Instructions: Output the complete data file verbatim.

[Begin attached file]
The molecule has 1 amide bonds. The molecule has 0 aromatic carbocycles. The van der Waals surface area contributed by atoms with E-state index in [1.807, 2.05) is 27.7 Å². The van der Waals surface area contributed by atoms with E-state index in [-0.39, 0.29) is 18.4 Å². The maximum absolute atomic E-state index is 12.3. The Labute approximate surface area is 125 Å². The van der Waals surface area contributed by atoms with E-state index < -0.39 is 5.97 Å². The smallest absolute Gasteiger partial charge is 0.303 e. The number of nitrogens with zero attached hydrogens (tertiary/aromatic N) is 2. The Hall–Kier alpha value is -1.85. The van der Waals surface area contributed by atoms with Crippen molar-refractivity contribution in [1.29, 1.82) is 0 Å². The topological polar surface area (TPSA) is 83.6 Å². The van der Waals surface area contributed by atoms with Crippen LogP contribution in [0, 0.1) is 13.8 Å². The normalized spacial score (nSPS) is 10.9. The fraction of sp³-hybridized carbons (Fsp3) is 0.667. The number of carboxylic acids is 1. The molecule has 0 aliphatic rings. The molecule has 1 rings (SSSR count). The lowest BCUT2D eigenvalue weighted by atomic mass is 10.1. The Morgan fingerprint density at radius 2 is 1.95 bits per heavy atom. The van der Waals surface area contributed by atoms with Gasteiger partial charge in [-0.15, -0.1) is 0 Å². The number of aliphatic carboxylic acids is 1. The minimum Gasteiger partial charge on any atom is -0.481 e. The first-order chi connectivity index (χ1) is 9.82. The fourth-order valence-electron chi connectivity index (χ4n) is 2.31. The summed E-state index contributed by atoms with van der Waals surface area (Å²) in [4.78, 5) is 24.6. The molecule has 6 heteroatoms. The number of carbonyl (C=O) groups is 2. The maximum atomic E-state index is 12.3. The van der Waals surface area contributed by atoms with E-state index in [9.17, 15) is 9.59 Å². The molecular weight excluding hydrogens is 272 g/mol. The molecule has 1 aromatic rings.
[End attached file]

The molecule has 1 amide bonds. The molecule has 0 aromatic carbocycles. The van der Waals surface area contributed by atoms with E-state index in [1.807, 2.05) is 27.7 Å². The van der Waals surface area contributed by atoms with E-state index in [-0.39, 0.29) is 18.4 Å². The maximum absolute atomic E-state index is 12.3. The Labute approximate surface area is 125 Å². The van der Waals surface area contributed by atoms with E-state index < -0.39 is 5.97 Å². The smallest absolute Gasteiger partial charge is 0.303 e. The number of nitrogens with zero attached hydrogens (tertiary/aromatic N) is 2. The Hall–Kier alpha value is -1.85. The van der Waals surface area contributed by atoms with Crippen molar-refractivity contribution in [1.29, 1.82) is 0 Å². The topological polar surface area (TPSA) is 83.6 Å². The van der Waals surface area contributed by atoms with Crippen LogP contribution in [0, 0.1) is 13.8 Å². The normalized spacial score (nSPS) is 10.9. The fraction of sp³-hybridized carbons (Fsp3) is 0.667. The number of carboxylic acids is 1. The molecule has 0 aliphatic rings. The molecule has 1 rings (SSSR count). The lowest BCUT2D eigenvalue weighted by atomic mass is 10.1. The Morgan fingerprint density at radius 2 is 1.95 bits per heavy atom. The van der Waals surface area contributed by atoms with Gasteiger partial charge in [-0.15, -0.1) is 0 Å². The number of aliphatic carboxylic acids is 1. The minimum Gasteiger partial charge on any atom is -0.481 e. The first-order chi connectivity index (χ1) is 9.82. The fourth-order valence-electron chi connectivity index (χ4n) is 2.31. The summed E-state index contributed by atoms with van der Waals surface area (Å²) in [4.78, 5) is 24.6. The molecule has 6 heteroatoms. The number of carbonyl (C=O) groups is 2. The maximum atomic E-state index is 12.3. The van der Waals surface area contributed by atoms with E-state index in [9.17, 15) is 9.59 Å². The molecular weight excluding hydrogens is 272 g/mol. The molecule has 1 aromatic rings.